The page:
I had the great pleasure of interviewing Connie Malamed, the “eLearning Coach.” Connie runs a fabulous eLearning website and newsletter, and is the author of Visual Design Solutions, the highly rated and reviewed book on visual design for eLearning professionals.
Connie was kind enough to share some really useful and practical tips on how to improve visual design, and more, below!For the next few days, I’ll be doing a giveaway of 5 copies of Visual Design Solutions. I personally keep a copy on my desk and think it is the single best resource for visual design for eLearning professionals.
I actually have a copy of her book on my desk and consider it a go-to resource, so now is your chance to get a copy too!
With that said, let’s get into the interview!
What are the most common visual design mistakes?
- Mistake #1: Lack of visual hierarchy. Solution: Think through the purpose of a graphic, so you know where you want the viewer to look. Then make the most important feature the focal point–the most prominent element of the graphic. Use size, positioning, vivid colors or visual cues to make it stand out.
- Mistake #2: Clutter. Solution: In visual design for learning, less is more. Extraneous images and decorations are distracting. Therefore, remove the clutter and leave sufficient empty space (known as white space) in your designs.
- Mistake #3: Lack of unity. Some eLearning courses look as though a different person designed every screen. Solution: To make eLearning look unified, focus on consistency and repetition, such as one color palette, reuse of shapes and consistency in image style. Don’t let it get boring though. Add enough variety to keep people interested.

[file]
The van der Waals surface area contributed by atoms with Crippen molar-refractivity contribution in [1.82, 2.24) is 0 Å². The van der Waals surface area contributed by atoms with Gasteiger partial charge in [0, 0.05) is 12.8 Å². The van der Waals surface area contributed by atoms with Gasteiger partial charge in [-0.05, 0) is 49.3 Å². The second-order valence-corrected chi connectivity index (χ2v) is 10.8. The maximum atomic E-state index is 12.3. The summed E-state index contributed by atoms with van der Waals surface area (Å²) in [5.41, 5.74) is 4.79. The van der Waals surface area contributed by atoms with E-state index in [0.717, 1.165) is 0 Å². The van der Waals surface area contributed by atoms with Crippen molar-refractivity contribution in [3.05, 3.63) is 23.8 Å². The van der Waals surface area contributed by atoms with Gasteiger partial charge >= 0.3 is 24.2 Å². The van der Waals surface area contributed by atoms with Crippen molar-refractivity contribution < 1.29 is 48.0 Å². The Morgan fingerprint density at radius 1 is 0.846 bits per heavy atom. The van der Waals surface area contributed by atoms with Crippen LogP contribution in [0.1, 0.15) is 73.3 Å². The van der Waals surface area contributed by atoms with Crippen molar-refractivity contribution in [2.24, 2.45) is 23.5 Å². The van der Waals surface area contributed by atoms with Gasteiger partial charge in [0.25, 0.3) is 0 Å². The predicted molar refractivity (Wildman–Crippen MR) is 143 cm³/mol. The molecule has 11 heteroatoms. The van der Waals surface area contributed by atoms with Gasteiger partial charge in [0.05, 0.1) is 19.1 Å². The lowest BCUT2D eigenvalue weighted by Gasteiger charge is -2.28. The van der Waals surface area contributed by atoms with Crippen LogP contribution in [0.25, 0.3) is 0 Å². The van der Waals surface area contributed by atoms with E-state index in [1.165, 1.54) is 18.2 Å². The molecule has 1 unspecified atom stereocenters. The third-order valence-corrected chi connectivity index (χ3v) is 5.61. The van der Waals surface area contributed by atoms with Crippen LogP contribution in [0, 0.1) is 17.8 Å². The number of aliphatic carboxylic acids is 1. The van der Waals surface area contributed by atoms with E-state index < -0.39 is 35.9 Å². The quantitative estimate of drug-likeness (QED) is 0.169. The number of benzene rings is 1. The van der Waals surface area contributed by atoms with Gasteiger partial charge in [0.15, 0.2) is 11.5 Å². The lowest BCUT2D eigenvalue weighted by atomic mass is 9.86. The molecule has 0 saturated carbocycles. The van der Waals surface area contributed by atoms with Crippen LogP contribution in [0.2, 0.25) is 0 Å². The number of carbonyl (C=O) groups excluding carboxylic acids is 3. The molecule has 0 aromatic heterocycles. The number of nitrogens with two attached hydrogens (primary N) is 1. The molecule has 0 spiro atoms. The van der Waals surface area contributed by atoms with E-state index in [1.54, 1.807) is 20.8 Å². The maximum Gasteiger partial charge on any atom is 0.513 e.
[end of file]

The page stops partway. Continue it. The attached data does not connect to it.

What’s one tip to create better visual designs?
Readers can try Subtractive Design. In this approach, you remove every element up to the point where the design will break. Then stop.
For example, you might remove the logo that’s on every screen, the slide number, the extraneous image, a flourish that isn’t really needed, etc. Then re-evaluate the slide and see if it better communicates your message. Here is an article that describes the process in more detail: Subtractive Visual Design.
What’s your opinion on templates?
Well-designed templates are a good way to save time. They also promote a unified look. I usually make a unique set of templates for each project. Commercial templates can also be effective if the colors and the look and feel match the mood, content and audience.
How can people improve as visual designers?
I think there are three aspects a person should work on to improve in visual design: